Dec 2014:Commodities: a 150 year history

The raging topic of discussion almost everywhere in business circles today is the sharp drop in the price of oil and what impact it has on different countries / companies. It is interesting to note here that it is not just oil that has seen such a dramatic fall in price. A number of industrial commodities such as iron ore, coal, and copper have seen dramatic price corrections over the last 2 years. And it is not only industrial commodities – US corn prices have halved over the last 2 years and wheat has seen a similar price drop in international markets.
The reason cited for this is the low economic growth, particularly in resource hungry China. However, if one goes back a long way in time one finds that commodity prices have actually been trending down for the last 150 years. Please see attached price graph published by the Economist, which shows that the overall commodity index has been trending downwards over a very long period of time.


From time to time, such as the bubble of the 1920s and recently from 2000 to 2007, there have been upward spikes in commodity prices but eventually, these have just been contra-trend rallies in a very large bear market. The cause for this relentless downward trend seems to be innovation and improvement in technology over the years.
The price of oil had inexplicably held up for the last few years, despite large incremental supply coming out of the US and slowing demand in China. With the US wanting to pressure Russia for their involvement in Ukraine and the Saudis keen to disrupt fresh investments going into shale oil and gas exploration in the US, the supply has remained intact while demand has clearly slowed in China and Europe. Meanwhile producers like Russia, Venezuela, Ecuador etc are heavily dependent on revenues from oil to meet their budget targets and therefore can’t reduce production. The only player who can potentially reduce production is Saudi Arabia but they have clearly shown their intent not to do so.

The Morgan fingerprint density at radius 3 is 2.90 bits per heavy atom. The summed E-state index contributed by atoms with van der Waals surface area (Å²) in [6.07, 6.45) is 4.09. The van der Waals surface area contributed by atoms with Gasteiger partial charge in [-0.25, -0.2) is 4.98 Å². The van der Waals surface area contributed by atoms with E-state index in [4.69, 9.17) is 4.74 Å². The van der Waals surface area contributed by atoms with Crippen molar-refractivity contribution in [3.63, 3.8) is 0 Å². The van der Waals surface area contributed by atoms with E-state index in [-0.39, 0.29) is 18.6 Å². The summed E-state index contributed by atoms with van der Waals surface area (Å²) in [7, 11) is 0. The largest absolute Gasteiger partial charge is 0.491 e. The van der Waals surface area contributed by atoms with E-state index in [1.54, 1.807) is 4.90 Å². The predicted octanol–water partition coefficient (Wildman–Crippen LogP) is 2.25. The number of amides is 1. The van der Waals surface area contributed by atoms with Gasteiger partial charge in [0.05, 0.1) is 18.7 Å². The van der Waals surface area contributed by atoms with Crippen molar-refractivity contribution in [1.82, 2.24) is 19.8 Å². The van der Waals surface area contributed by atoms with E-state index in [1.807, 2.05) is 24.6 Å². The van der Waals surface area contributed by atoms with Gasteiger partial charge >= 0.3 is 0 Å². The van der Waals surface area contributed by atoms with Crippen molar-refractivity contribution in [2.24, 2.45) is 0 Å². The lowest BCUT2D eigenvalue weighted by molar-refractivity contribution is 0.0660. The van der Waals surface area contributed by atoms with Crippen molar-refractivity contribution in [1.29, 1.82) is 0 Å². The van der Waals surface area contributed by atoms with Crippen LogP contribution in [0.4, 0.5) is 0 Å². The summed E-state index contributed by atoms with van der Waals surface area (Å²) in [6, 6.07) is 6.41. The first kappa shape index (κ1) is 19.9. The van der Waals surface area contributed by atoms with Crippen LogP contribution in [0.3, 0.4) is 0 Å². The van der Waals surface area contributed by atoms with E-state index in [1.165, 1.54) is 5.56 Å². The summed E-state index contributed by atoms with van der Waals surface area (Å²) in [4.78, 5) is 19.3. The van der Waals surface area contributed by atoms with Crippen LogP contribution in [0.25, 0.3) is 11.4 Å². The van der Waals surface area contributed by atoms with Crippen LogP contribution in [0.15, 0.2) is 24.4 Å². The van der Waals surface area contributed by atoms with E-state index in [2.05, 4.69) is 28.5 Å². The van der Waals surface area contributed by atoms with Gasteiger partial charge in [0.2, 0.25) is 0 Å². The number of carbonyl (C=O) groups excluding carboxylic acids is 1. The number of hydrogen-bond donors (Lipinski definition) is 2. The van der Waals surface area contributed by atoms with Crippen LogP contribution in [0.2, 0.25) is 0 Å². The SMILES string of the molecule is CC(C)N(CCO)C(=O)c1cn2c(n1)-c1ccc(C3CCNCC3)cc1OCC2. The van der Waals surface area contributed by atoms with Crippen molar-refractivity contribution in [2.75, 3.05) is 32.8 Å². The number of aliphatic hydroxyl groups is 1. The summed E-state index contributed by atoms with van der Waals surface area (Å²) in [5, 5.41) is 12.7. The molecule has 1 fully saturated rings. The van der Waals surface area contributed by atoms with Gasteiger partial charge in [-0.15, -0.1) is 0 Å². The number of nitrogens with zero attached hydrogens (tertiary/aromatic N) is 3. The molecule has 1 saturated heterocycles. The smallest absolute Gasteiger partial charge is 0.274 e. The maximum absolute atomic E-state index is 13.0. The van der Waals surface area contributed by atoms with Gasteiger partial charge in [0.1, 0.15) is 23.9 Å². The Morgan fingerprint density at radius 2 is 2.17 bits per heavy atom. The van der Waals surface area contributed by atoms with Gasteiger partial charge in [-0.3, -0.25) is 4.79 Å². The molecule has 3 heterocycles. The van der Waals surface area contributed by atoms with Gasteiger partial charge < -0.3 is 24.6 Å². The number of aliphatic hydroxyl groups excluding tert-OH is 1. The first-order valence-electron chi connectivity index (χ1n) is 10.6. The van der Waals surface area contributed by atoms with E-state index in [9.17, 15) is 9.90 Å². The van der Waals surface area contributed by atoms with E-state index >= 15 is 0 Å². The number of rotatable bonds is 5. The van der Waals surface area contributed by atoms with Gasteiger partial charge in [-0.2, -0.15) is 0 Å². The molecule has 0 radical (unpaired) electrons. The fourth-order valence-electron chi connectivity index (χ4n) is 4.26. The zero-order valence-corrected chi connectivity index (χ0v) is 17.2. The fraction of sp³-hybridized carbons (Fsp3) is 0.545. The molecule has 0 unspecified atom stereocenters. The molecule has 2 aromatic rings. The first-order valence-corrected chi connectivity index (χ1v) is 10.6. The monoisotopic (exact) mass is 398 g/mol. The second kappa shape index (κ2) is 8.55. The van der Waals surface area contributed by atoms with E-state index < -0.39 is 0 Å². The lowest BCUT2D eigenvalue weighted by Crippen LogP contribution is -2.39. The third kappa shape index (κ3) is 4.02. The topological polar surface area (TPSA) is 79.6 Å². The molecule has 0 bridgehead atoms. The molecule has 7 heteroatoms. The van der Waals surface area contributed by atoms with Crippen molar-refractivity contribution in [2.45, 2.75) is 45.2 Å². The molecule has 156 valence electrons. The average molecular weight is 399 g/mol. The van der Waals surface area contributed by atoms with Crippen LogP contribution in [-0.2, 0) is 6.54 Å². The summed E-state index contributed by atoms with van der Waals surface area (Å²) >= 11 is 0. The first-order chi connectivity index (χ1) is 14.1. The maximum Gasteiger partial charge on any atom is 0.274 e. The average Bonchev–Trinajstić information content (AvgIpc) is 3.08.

India is potentially a big beneficiary of the fall in prices of oil, coal, iron ore and other commodities because it is a large importer of these commodities. Moreover, with subsidy on diesel having been eliminated and the government slowly upping excise duties on oil products, there is a major positive impact on the budget deficit as well. Moreover, with commodity prices falling across the board, there is a significant downward impact on inflation which has been one of the main concerns in India, which has impeded consumer spending at one end, and not allowed the RBI to cut interest rates which have ruled at fairly high levels compared to the rest of the world. The 10 year government bond yield has already fallen over the last few months, and it appears only a matter of time before the RBI begins to cut rates.
So, with a positive impact on the current account deficit due to lower imports, which should be beneficial for the rupee and a positive impact of lower subsidy outgo, which should reduce the fiscal deficit, the oil price drop means significant positives for the Indian macro situation. Add to that, the drop in prices in other commodities and the impact that would have on household budgets and we have a fairly nice cocktail of positives for the Indian economy. True – the drop in oil represents global economic weakness and exports in this environment would be difficult. Fortunately for Indian IT services companies, the big market is the US which in the most recent quarter, reported the strongest growth in several years. Europe too seems to be increasing the extent of outsourcing. That said, we remain focused on our effort to buy high quality companies at reasonable prices.